.... Ms. Bertoldi came out about her tête-à-têtes with the dead a decade ago. When she told her husband she wanted to quit her day job and start using her ability “to help other people gain peace and comfort,” she said he was, at first, skeptical but not unsupportive. “Everybody has a right to believe whatever they want about mediums and psychics; I think of it like cable TV,” she said. “If you don’t like the program, don’t watch.”
There is also an International Petition calling for the abolition of the schizophrenia label, you can sign it here
Find more about the Campaign for the Abolition of the Schizophrenia Label visit their site hereSee article by Marius Romme about why he thinks the SZ label should be abolished here
Book your place now
17th & 18th September 2009 to be held in in Maastricht, Holland.
Booking details and provisional programme now available here you can help publicise the congress by downloading and displaying our flyer here
For the first time we are bringing together experts by experience (voice hearers) – alongside a multidisciplinary group of workers - from the Netherlands, United Kingdom, Denmark, Sweden, Norway, Germany, Italy, Australia, New Zealand and the United States who together will present experiences, research findings and results from practice.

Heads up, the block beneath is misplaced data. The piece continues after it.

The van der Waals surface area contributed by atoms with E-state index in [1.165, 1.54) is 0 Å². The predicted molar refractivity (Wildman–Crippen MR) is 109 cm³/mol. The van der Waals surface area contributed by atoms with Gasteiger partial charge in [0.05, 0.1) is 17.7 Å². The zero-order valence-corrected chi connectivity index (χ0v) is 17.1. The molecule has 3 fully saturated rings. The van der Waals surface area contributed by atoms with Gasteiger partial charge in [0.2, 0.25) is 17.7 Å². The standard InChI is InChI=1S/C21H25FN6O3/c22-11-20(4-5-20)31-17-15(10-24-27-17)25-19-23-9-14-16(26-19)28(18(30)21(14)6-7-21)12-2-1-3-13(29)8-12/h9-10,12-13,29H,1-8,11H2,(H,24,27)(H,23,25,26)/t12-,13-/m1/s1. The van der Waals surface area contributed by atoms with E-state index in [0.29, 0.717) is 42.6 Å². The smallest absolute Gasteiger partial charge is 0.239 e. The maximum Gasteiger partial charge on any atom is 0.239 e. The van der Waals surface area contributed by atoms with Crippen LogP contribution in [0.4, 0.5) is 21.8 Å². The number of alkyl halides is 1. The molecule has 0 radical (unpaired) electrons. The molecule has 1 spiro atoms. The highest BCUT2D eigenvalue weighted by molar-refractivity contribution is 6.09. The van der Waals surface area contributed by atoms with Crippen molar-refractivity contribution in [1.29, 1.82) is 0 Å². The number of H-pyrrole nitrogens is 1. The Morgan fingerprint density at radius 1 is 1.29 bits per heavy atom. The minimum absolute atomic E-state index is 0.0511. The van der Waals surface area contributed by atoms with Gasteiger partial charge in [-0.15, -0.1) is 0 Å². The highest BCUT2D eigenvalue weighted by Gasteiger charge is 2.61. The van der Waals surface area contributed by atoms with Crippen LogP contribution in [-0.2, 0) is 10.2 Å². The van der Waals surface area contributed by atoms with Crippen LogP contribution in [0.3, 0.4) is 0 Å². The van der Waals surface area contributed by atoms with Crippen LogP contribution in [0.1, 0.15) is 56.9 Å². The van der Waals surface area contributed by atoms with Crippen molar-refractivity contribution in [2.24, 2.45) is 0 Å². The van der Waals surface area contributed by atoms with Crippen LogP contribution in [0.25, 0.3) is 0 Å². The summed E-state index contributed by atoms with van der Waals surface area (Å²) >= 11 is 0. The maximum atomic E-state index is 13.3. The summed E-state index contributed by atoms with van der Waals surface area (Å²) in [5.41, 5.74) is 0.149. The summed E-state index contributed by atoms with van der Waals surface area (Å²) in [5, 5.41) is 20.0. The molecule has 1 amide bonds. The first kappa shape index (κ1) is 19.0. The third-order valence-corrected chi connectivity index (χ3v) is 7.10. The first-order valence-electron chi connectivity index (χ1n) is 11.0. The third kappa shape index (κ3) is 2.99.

Our World Congress will provide evidence to support the growing recognition that it is essential for voice hearers to understanding their own experience -and - why it is important for voice hearers to accept their voices, as part of themselves, in order to learn to cope with them. Further, we will explore why it is essential for professionals to acknowledge the value of the experience in order to assist and support people who hear voices and/or experience psychosis.
Join us at our ground breaking congress and participate in the sharing of experiences, practice and research with over 70 presenters.
Reserve a place at the conference
To reserve a place at the conference, for information about the venue and about staying in Maastricht, email Gina Habets here.
We would also like to ask your help to raise funds for the Congress. All sponsors will be acknowledged in our promotional material and conference programmes. If you or your organisation would be willing to help by becoming a sponsor please see the sponsorship letter here